ZenTiger said...

Hi Christopher, I'm not using the bible in this post as my reasons for not supporting polygamy. Was I supposed to?

Also, I haven't said here that I'd make it illegal for multiple people to cohabit.

There is a difference, I think, to explicitly making cohabitation illegal, versus not legally recognising polygamy as a valid marriage.

What do you think about NOT making something illegal versus recognising this relationship as legally equal to a marriage between a man and a women? Do you think there is a difference?

Anonymous said...

I bet we won't see the major feminist blogs opposing this Zen.

Too busy writing about shooz and lattes and racist gorillas.

Probably your conservatism re polygamy and prostitution is far nearer to *real* feminism than many realise.

Rebel Heart said...

It's all very fine to allow consenting adults to do anything they like, but does that include tearing apart the fabric of our moral and cultural values?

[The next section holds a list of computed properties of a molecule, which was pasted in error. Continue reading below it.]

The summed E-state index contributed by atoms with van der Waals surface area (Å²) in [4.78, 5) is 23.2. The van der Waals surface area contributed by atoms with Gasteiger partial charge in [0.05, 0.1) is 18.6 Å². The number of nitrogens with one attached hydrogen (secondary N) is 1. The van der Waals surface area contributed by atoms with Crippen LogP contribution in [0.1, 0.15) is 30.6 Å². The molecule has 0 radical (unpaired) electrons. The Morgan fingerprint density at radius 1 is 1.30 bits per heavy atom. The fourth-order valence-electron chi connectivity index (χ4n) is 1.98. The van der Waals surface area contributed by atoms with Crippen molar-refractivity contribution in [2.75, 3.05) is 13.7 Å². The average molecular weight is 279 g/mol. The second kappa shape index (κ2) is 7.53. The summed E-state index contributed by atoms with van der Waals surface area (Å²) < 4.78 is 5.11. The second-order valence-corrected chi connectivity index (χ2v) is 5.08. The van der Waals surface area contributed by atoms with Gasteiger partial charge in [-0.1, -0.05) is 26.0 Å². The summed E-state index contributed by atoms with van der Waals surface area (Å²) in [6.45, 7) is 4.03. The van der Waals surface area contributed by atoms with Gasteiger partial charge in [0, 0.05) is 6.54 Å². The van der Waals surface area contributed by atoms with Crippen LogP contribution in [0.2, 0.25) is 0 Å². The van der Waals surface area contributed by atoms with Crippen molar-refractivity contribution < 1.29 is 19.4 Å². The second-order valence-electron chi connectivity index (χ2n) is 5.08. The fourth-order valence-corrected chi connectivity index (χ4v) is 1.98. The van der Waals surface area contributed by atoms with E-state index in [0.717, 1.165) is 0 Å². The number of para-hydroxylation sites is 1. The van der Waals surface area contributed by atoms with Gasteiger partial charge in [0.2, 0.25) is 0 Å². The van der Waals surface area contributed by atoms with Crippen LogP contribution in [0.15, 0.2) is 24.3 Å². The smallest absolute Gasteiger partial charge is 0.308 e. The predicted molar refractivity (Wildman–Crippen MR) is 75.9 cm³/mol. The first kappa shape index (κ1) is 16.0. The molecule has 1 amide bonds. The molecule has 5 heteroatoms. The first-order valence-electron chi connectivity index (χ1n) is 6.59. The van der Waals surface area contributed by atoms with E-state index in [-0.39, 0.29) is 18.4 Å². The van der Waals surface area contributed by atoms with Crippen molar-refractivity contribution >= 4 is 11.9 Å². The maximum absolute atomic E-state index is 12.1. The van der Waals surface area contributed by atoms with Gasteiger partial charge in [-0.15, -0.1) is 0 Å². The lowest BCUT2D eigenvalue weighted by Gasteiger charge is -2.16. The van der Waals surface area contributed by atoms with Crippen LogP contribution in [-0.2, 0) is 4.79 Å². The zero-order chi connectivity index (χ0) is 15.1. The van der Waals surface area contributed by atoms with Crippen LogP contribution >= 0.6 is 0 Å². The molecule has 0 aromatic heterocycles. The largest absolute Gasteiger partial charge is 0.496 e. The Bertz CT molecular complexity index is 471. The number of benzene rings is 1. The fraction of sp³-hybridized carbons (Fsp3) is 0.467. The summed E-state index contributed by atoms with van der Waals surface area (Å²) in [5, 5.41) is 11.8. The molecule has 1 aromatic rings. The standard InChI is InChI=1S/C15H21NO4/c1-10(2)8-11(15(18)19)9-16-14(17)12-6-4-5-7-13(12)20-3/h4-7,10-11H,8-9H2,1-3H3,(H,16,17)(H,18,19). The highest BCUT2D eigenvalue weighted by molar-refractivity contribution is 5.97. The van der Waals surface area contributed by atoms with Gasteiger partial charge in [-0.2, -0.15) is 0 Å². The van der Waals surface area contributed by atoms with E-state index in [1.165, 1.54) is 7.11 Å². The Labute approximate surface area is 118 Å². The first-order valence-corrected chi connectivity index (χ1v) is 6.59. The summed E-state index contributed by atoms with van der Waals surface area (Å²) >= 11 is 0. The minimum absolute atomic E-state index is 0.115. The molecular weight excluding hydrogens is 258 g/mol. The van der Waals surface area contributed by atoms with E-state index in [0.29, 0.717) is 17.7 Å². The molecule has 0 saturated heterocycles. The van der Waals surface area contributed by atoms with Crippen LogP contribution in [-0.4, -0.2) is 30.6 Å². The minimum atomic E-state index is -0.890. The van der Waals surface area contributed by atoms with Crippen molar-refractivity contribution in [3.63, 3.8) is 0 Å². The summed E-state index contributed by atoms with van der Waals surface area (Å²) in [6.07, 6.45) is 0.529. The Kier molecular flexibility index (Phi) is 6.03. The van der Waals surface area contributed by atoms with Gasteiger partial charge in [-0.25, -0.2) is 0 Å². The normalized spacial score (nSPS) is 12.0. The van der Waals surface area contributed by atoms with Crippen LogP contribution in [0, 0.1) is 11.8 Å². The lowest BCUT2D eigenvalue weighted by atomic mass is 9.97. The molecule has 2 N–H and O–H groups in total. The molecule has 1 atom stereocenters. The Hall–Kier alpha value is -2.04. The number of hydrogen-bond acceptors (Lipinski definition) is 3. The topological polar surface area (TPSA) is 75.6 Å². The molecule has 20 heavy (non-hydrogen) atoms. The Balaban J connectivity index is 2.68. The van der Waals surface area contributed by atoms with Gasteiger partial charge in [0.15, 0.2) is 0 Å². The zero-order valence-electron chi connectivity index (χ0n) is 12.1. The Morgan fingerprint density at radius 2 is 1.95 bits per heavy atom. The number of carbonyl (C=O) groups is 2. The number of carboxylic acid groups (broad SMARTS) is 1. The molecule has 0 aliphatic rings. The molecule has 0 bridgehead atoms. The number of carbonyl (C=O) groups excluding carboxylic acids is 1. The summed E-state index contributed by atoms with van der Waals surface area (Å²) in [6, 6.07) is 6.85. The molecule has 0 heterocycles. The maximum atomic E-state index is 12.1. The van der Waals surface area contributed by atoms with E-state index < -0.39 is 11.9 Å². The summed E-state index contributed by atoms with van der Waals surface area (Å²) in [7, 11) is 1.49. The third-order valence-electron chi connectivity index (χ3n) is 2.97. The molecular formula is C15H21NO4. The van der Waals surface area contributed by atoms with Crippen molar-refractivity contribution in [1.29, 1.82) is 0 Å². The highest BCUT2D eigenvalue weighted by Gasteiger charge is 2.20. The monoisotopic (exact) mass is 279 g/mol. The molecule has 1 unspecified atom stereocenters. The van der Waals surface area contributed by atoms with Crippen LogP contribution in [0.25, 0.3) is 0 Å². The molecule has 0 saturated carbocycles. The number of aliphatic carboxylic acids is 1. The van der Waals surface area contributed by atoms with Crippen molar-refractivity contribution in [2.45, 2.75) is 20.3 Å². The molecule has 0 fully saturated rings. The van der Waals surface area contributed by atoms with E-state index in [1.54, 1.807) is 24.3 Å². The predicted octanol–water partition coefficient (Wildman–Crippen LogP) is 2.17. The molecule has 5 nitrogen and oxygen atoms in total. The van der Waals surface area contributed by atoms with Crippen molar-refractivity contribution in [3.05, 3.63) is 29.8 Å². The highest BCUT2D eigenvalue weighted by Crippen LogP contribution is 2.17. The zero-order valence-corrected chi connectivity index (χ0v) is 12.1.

How do you define moral and cultural values? And on what basis do you speak on behalf of 'our' moral and cultural values? And on what grounds are consenting adults not part of the fabric of our moral and cultural values?

ZenTiger said...
This comment has been removed by the author.
ZenTiger said...

Hi SB. I just now had a flick through TGIF. It looks quite good.

After your heads up, I was interested to see where I was quoted. To answer your question, unless an email is in my spam folder, I haven't been contacted about using my post in TGIF.

However, I'm not fussed about it, and indeed, see it as a good thing to have a post picked up as newsworthy.

I have a couple of guidelines that determine how I personally feel if my material is used:

1. That my posts are properly credited (ZenTiger, NZ Conservative).